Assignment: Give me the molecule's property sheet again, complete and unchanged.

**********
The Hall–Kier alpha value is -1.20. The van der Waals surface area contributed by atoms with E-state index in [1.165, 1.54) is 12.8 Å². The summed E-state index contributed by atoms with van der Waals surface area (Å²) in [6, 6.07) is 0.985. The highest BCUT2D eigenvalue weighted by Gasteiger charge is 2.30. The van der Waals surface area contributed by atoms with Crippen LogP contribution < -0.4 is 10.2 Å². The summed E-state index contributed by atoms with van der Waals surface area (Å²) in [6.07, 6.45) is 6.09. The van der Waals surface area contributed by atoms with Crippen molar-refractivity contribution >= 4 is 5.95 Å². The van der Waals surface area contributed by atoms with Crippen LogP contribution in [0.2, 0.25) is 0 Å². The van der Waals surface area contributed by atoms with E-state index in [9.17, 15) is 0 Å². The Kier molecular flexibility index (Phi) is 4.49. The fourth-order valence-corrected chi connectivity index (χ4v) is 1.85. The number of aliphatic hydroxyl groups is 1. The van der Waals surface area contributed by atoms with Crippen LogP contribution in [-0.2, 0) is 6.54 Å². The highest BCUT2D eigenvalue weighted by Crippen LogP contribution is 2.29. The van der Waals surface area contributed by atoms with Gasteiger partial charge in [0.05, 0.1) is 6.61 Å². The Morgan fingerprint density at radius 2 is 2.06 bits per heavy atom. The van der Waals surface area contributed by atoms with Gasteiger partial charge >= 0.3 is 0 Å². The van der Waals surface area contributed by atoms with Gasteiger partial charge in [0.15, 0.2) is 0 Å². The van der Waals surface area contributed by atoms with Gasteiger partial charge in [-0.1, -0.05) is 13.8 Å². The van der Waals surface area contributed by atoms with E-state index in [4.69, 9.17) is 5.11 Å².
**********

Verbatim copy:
The Hall–Kier alpha value is -1.20. The van der Waals surface area contributed by atoms with E-state index in [1.165, 1.54) is 12.8 Å². The summed E-state index contributed by atoms with van der Waals surface area (Å²) in [6, 6.07) is 0.985. The highest BCUT2D eigenvalue weighted by Gasteiger charge is 2.30. The van der Waals surface area contributed by atoms with Crippen LogP contribution < -0.4 is 10.2 Å². The summed E-state index contributed by atoms with van der Waals surface area (Å²) in [6.07, 6.45) is 6.09. The van der Waals surface area contributed by atoms with Crippen molar-refractivity contribution >= 4 is 5.95 Å². The van der Waals surface area contributed by atoms with Crippen LogP contribution in [0.2, 0.25) is 0 Å². The van der Waals surface area contributed by atoms with E-state index in [9.17, 15) is 0 Å². The Kier molecular flexibility index (Phi) is 4.49. The fourth-order valence-corrected chi connectivity index (χ4v) is 1.85. The number of aliphatic hydroxyl groups is 1. The van der Waals surface area contributed by atoms with Crippen LogP contribution in [-0.2, 0) is 6.54 Å². The highest BCUT2D eigenvalue weighted by Crippen LogP contribution is 2.29. The van der Waals surface area contributed by atoms with Gasteiger partial charge in [0.05, 0.1) is 6.61 Å². The Morgan fingerprint density at radius 2 is 2.06 bits per heavy atom. The van der Waals surface area contributed by atoms with Gasteiger partial charge >= 0.3 is 0 Å². The van der Waals surface area contributed by atoms with Gasteiger partial charge in [0.15, 0.2) is 0 Å². The van der Waals surface area contributed by atoms with Gasteiger partial charge in [-0.1, -0.05) is 13.8 Å². The van der Waals surface area contributed by atoms with E-state index in [4.69, 9.17) is 5.11 Å².